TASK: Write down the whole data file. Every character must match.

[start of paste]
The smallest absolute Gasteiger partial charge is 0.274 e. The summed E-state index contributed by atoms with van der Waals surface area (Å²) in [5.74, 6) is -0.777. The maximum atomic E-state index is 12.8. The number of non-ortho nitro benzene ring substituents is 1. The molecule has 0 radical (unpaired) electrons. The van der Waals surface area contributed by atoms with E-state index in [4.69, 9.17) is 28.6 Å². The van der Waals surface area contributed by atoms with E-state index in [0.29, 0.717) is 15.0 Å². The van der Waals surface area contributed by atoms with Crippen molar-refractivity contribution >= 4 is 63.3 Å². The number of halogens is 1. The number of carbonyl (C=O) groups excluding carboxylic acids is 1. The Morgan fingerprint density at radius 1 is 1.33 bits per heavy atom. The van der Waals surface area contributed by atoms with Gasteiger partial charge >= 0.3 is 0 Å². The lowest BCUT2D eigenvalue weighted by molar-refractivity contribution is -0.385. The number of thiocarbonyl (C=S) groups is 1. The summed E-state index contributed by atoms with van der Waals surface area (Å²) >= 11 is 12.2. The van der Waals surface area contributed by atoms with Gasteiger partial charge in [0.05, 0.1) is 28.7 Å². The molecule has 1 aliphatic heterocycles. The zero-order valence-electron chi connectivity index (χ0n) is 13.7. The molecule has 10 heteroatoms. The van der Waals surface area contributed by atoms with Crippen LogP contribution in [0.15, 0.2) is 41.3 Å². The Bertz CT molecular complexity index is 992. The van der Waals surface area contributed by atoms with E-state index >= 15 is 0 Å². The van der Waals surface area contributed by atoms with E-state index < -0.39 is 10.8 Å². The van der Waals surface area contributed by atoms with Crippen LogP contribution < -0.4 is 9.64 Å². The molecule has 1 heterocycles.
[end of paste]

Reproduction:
The smallest absolute Gasteiger partial charge is 0.274 e. The summed E-state index contributed by atoms with van der Waals surface area (Å²) in [5.74, 6) is -0.777. The maximum atomic E-state index is 12.8. The number of non-ortho nitro benzene ring substituents is 1. The molecule has 0 radical (unpaired) electrons. The van der Waals surface area contributed by atoms with E-state index in [4.69, 9.17) is 28.6 Å². The van der Waals surface area contributed by atoms with E-state index in [0.29, 0.717) is 15.0 Å². The van der Waals surface area contributed by atoms with Crippen molar-refractivity contribution >= 4 is 63.3 Å². The number of halogens is 1. The number of carbonyl (C=O) groups excluding carboxylic acids is 1. The Morgan fingerprint density at radius 1 is 1.33 bits per heavy atom. The van der Waals surface area contributed by atoms with Gasteiger partial charge >= 0.3 is 0 Å². The lowest BCUT2D eigenvalue weighted by molar-refractivity contribution is -0.385. The number of thiocarbonyl (C=S) groups is 1. The summed E-state index contributed by atoms with van der Waals surface area (Å²) >= 11 is 12.2. The van der Waals surface area contributed by atoms with Gasteiger partial charge in [0.05, 0.1) is 28.7 Å². The molecule has 1 aliphatic heterocycles. The zero-order valence-electron chi connectivity index (χ0n) is 13.7. The molecule has 10 heteroatoms. The van der Waals surface area contributed by atoms with Crippen LogP contribution in [0.15, 0.2) is 41.3 Å². The Bertz CT molecular complexity index is 992. The van der Waals surface area contributed by atoms with E-state index >= 15 is 0 Å². The van der Waals surface area contributed by atoms with E-state index < -0.39 is 10.8 Å². The van der Waals surface area contributed by atoms with Crippen LogP contribution < -0.4 is 9.64 Å². The molecule has 1 heterocycles.